Despite Holland's spokesperson's downplay of a Legoland, the legislation still requires a "potential entertainment user" or theme park as part of the initial plan as well as the retail "destination user". The language is not "either or", it's an "and".
Section 33 of the act (p. 60 of Amendment #3) outlines the STAR Bonds School Improvement and Operations Trust Fund, otherwise known as the reason why surrounding communities are backing this project, particularly schools. It's also why Regional Superintendent Matt Donkin is driving back to Springfield tonight or early tomorrow morning.
This fund is created in the state treasury. The moneys in the fund will be used to make "payments to school districts in educational service regions that include or are adjacent to the STAR bond district." This is later defined as the Franklin-Williamson Regional Office of Education.
Basically, 15 percent of the property tax increment generated from the development each year would go into this fund. Each fall, the regional superintendent would allocate the moneys to the various schools districts in proportion to the districts' fall enrollments.
What I don't see defined is a "qualifying school district". Even more loosey-goosey is a phrase that allows the regional superintendent the power to use "any other method or formula" he "deems fit, equitable, and in the public interest."
He would also be able to allocate "moneys to school districts that are outside of his or her educational service region or to other regional superintendents". However, politically, I don't think that will be case.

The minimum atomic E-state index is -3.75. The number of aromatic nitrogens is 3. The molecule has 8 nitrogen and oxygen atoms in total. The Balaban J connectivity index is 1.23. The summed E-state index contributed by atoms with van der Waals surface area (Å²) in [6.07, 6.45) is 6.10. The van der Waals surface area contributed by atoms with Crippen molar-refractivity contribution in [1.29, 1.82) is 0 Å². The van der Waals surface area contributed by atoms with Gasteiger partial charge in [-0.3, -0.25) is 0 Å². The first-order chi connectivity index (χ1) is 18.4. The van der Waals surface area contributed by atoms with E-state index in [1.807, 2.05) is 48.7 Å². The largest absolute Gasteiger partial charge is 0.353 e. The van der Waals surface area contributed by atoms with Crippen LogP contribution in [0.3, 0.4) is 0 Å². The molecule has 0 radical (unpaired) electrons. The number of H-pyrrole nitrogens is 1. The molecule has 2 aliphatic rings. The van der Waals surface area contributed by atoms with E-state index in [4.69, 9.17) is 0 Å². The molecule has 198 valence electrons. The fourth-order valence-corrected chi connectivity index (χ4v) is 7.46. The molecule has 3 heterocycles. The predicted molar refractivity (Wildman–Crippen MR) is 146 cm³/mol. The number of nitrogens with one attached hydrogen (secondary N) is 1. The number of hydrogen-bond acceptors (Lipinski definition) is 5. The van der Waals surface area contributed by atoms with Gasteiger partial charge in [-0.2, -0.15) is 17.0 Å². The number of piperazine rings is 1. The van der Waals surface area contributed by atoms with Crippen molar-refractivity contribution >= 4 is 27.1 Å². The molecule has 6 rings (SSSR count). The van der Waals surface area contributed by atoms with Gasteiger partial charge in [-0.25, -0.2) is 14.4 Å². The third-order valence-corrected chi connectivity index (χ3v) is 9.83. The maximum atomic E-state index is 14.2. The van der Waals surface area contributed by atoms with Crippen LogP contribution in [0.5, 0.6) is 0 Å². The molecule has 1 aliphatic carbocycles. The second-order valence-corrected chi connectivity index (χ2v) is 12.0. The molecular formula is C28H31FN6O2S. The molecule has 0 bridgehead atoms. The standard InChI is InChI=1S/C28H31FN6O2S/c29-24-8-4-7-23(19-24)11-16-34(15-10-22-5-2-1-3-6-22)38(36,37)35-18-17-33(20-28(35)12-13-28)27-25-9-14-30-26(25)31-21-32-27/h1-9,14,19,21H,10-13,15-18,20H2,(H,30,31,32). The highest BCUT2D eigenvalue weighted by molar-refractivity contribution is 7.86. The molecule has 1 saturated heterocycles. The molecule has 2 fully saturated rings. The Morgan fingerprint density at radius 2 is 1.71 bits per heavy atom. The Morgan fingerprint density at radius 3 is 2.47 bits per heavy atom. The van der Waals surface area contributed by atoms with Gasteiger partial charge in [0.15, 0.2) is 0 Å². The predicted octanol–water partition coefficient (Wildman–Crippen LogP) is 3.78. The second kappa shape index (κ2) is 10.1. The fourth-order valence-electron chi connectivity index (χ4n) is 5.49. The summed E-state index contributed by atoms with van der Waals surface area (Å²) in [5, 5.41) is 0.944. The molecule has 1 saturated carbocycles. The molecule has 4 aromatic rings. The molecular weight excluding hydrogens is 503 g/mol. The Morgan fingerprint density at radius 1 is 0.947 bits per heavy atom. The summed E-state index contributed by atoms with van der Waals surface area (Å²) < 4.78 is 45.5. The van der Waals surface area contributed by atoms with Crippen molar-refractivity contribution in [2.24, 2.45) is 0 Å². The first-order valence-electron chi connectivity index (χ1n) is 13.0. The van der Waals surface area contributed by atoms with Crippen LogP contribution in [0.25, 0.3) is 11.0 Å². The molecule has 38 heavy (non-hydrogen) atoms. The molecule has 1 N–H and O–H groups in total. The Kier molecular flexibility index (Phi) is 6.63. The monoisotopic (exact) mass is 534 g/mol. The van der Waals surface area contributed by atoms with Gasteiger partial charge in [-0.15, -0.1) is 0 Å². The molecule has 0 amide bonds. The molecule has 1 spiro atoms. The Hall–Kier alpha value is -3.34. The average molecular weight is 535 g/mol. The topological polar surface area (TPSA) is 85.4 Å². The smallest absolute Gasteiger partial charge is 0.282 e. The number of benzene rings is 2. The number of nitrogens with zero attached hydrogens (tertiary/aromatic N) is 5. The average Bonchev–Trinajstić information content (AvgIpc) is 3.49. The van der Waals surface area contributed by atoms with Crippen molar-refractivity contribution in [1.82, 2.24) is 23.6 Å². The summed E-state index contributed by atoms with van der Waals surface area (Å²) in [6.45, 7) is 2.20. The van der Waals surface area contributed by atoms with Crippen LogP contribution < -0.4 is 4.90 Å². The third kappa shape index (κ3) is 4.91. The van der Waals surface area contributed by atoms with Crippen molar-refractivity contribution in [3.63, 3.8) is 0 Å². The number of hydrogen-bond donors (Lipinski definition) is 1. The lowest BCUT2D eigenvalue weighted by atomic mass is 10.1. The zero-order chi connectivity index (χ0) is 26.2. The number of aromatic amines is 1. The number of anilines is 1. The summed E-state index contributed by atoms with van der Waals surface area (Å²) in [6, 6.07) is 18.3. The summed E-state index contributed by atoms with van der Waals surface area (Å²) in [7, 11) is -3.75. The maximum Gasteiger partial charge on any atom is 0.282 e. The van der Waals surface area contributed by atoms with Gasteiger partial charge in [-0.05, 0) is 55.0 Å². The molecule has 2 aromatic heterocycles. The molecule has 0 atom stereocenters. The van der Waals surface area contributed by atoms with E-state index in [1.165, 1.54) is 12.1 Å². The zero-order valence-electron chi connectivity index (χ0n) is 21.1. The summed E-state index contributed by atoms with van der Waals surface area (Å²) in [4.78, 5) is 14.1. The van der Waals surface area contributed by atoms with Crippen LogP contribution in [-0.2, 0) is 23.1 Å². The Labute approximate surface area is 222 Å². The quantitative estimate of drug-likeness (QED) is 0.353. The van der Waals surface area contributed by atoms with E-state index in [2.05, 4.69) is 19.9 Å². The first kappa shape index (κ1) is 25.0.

This weird language may be due to the simple fact that school district boundaries don't follow county lines. Thus there are schools in neighboring counties that include students from Franklin and Williamson counties.
In the Glen Carbon proposal, this fund was the "STAR Bonds Community Improvement Trust Fund" and the 15 percent property tax increment was to be distributed to municipalities within a 12 mile radius of the project. A third went to communities within 5 miles of the project and two-thirds went to communities in the 5 to 12 mile radius.
Section 45 in both amendments deal with restrictions. Both state that "no portion of a STAR bond project shall be financed" with basically existing TIF districts. I'm not sure how that would work out with the Hill, as TIF was used already for that development, and I believe that a TIF district has already been established for their undeveloped land on the east side of the interstate which will be included in this STAR bond district.
The Glen Carbon plan would have prohibited car dealerships and a minor or independent league baseball stadium to locate in the district. The Marion plan includes the ban on car dealerships, but not the stadium, which is probably not an issue since Rent One Park will be adjacent to the district.
The Marion plan also states that the developer can't use any land in the STAR bond district for a movie multiplex with more than 12 auditoriums or contain more than 900,000 square feet of floor space devoted to traditional retail use (that's the equivalent about about four super Wal-marts or Menard's.)
The theater bit is interesting. I guess we could see a new 12-screen complex to compete the existing 8-screen one behind the Illinois Centre Mall. Although still a very decent theater it's among the oldest 10 percent of properties owned by Kerasotes (and in the process of being sold to AMC). It's likely that AMC would be looking at a new complex sometime in the next few years anyway.
It's 12:39 a.m. Thursday morning and Bradley and state Sen. Gary Forby, D-Benton, have less than 48 hours to get this passed before the legislature adjourns.